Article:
• transforms it into the `loop`

function (if `code`

does *not *halt), or

• leaves it unmodified (if `code`

*does *halt).

We then use `canHalt`

to distinguish whether the injected `code`

transformed the `ret42`

function into `loop`

, or left it alone. And this tells us whether `code`

halts.

## Final boss: `numHaltsIsEven`

Let’s try an even trickier function property: `numHaltsIsEven`

. This considers how many distinct values you can pass to the function that would cause it to halt. It then returns `true`

if that number is even.

As before, let’s write a function that will satisfy the property:

```
function haltIf4Or8(n: number) {
if (n === 4 || n === 8) return;
while (true) { }
}
```

How many distinct values of `n`

will cause `haltIf4Or8`

to halt?

There are exactly two values, `4`

and `8`

, that cause this function to halt. And two is an even number, so this function should satisfy `numHaltsIsEven`

.

Now let’s use our standard trick, and try to solve the halting problem by injecting the `code`

at the start of `haltIf4Or8`

:

```
function halts(code: string) {
const t = `function haltIf4Or8(n) {
${code}
if (n === 4 || n === 8) return;
while (true) { }
}`;
return numHaltsIsEven(t);
}
```

Use the same “proof-by-cases” technique, first assuming `code`

halts, then assuming it doesn’t. Does the above solve the halting problem?

Actually, it doesn’t! Let’s check both cases. If `code`

halts, then `halts`

returns `true`

, which is all good and correct.

But if `code`

does not halt, what happens? Then the function analyzed by `numHaltsIsEven`

is equivalent to the `loop`

function. So, does the `loop`

function have an even number of inputs that cause it to halt?

Yes: it has zero inputs that cause it to halt, and zero is an even number! So in this case, `halts`

also returns `true`

, which is incorrect!

Indeed! This version of `halts`

always returns `true`

! The cause is that the `loop`

function has zero distinct inputs that cause it to halt, and zero is an even number.

But this is fixable. We just need to construct a function that does *not* satisfy `numHaltsIsEven`

. Which of these will do the job?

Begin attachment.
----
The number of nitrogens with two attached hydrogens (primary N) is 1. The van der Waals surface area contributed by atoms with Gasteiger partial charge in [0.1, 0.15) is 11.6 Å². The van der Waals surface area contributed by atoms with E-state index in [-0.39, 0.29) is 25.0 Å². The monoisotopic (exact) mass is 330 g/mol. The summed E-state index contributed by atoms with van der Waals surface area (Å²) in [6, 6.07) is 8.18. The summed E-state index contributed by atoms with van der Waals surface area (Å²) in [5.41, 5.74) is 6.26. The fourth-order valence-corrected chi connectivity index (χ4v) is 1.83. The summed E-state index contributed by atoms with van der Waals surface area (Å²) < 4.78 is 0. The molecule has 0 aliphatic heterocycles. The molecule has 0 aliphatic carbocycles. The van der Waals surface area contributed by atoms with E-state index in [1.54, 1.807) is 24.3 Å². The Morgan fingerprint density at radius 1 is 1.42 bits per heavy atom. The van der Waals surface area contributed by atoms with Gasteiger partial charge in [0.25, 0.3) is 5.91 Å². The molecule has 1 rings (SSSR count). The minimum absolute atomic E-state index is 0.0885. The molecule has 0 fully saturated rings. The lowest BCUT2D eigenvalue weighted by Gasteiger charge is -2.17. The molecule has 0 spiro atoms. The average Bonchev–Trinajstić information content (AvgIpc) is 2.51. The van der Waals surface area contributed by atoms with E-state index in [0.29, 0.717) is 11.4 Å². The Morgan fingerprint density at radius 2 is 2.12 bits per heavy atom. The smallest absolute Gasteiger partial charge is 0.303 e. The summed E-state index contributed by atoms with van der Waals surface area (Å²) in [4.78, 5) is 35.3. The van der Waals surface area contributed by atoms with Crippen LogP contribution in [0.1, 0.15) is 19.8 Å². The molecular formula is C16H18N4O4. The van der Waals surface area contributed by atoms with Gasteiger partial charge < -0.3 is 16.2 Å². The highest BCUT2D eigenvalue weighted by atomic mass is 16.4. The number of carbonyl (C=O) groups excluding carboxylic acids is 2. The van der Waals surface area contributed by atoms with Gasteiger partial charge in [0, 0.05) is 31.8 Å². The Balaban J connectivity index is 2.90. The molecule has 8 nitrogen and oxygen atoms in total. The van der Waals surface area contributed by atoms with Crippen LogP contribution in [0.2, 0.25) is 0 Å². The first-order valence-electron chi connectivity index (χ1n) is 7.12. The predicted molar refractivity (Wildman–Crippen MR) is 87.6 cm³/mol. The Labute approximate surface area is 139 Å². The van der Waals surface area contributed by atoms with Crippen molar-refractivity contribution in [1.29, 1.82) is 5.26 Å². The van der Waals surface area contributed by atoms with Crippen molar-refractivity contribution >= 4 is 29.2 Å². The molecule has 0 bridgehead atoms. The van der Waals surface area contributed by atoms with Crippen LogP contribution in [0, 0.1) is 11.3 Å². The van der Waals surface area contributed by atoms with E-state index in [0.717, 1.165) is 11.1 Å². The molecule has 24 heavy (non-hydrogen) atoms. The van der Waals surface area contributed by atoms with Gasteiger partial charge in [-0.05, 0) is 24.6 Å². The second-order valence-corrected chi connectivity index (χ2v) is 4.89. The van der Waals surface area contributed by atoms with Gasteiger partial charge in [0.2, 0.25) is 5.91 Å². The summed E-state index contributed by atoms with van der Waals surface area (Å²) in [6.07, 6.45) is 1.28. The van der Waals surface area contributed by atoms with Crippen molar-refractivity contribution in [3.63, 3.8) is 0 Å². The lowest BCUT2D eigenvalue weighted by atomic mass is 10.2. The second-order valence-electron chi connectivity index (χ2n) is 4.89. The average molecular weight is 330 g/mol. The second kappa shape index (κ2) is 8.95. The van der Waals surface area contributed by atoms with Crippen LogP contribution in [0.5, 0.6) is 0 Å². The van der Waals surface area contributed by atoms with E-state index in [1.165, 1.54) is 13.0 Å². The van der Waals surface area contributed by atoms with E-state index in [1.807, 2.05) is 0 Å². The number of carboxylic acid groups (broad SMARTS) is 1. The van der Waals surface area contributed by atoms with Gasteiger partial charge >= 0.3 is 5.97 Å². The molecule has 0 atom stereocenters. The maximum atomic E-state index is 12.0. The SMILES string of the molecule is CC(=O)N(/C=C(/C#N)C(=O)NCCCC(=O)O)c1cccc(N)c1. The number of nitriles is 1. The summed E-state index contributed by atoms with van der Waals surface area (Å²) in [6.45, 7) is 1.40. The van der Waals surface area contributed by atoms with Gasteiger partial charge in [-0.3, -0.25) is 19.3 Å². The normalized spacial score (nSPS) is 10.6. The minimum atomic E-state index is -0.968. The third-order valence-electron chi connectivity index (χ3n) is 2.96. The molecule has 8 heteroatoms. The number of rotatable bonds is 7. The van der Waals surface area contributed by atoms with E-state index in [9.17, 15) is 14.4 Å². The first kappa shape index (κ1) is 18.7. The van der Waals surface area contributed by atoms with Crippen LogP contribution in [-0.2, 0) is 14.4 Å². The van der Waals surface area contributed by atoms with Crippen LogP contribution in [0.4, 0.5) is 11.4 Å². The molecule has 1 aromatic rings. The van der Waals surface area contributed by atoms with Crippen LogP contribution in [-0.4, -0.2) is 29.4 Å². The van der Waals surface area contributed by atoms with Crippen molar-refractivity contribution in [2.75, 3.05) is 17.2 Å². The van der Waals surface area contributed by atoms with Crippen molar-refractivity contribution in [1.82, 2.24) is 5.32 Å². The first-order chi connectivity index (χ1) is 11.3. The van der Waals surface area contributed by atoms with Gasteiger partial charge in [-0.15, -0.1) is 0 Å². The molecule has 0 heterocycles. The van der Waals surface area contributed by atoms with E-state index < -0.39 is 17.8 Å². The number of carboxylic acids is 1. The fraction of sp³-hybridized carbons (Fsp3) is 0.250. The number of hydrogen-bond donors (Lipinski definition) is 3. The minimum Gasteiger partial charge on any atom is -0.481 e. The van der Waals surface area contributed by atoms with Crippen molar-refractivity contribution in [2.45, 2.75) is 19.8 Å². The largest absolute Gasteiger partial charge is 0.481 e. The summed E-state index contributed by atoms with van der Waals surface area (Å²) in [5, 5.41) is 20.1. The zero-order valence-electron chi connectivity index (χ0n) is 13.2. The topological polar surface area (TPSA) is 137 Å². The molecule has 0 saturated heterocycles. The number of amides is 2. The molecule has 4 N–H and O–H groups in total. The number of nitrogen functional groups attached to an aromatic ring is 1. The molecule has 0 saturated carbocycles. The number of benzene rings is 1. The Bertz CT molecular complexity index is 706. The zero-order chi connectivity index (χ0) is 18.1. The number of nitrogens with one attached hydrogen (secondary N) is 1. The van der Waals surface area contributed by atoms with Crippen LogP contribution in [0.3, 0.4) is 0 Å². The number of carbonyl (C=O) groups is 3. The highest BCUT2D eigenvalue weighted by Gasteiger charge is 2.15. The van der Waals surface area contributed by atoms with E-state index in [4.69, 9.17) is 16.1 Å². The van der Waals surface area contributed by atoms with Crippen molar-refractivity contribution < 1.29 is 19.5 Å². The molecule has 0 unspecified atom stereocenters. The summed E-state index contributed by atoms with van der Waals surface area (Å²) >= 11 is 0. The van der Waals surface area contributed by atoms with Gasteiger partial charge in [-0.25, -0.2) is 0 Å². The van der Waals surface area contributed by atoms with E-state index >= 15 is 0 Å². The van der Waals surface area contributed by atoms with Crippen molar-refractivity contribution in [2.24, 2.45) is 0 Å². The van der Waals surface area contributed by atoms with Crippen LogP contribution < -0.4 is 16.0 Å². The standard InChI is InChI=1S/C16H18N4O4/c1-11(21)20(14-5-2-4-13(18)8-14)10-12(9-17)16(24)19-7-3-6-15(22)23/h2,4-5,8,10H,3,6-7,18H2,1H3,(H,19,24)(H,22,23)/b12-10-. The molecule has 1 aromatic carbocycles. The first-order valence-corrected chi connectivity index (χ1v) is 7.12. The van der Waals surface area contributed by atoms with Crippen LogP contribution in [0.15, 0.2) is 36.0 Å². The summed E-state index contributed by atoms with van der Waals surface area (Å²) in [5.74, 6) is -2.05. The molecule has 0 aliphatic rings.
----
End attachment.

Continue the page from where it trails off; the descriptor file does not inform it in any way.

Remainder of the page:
```
function haltIf3Or7(n: number) {
if (n === 3 || n === 7) return;
while (true) { }
}
function haltIf3(n: number) {
if (n === 3) return;
while (true) { }
}
```

No, `haltIf3Or7`

also has an even number of inputs that cause it to halt. So it also satisfies `numHaltsIsEven`

. But we’re looking for a function that does *not* satisfy `numHaltsIsEven`

.

The function `haltIf3`

has one input that causes it to halt, namely the input `3`

. One is not considered even, so this function does not satisfy `numHaltsIsEven`

.

Right! `haltIf3`

has one input that causes it to halt, namely the input `3`

. One is not considered even, so this function does not satisfy `numHaltsIsEven`

.

Second time lucky: let’s try again to implement `halts`

, by injecting the `code`

into `haltIf3`

, then inverting the final result with `!`

:

```
function halts(code: string) {
const t = `function haltIf3(n) {
${code}
if (n === 3) return;
while (true) { }
}`;
return !numHaltsIsEven(t);
}
```

If you check it, you should find that this correctly solves the halting problem — thus proving that `numHaltsIsEven`

cannot exist!

## Now for an any property $P$

Finally, you’re prepared to see Rice’s trick in its full generality. We’re given any function property $P$, like “can be a regex” or “number of halting inputs is even”. We want to show that a function `isP`

cannot be written.

**Rice’s trick**

Assume, by contradiction, that `isP`

exists.

We will find some function `t`

, and then inject `code`

at the top of it. If the `loop`

function does *not* satisfy $P$, we set `t`

to a function that *does* satisfy $P$; otherwise, we set `t`

to a function that does *not* satisfy $P$.

We then test whether some arbitrary `code`

halts, by asking `isP`

: “would injecting `code`

at the top of `t`

convert it into the `loop`

function?” But this answers the halting problem, so `isP`

cannot exist!

Well ... almost. Henry Rice says there are two properties of $P$ that make this trick work: first, $P$ must be a **semantic **property, and second, it must be a **non-trivial** property. Let’s see what they mean.

## Too many variables

Perhaps you’ve seen IDE warnings like: “Function `f`

has more than 20 variables. Consider splitting into smaller functions.” But that sounds like a property of functions! Didn’t we just see those are impossible to decide?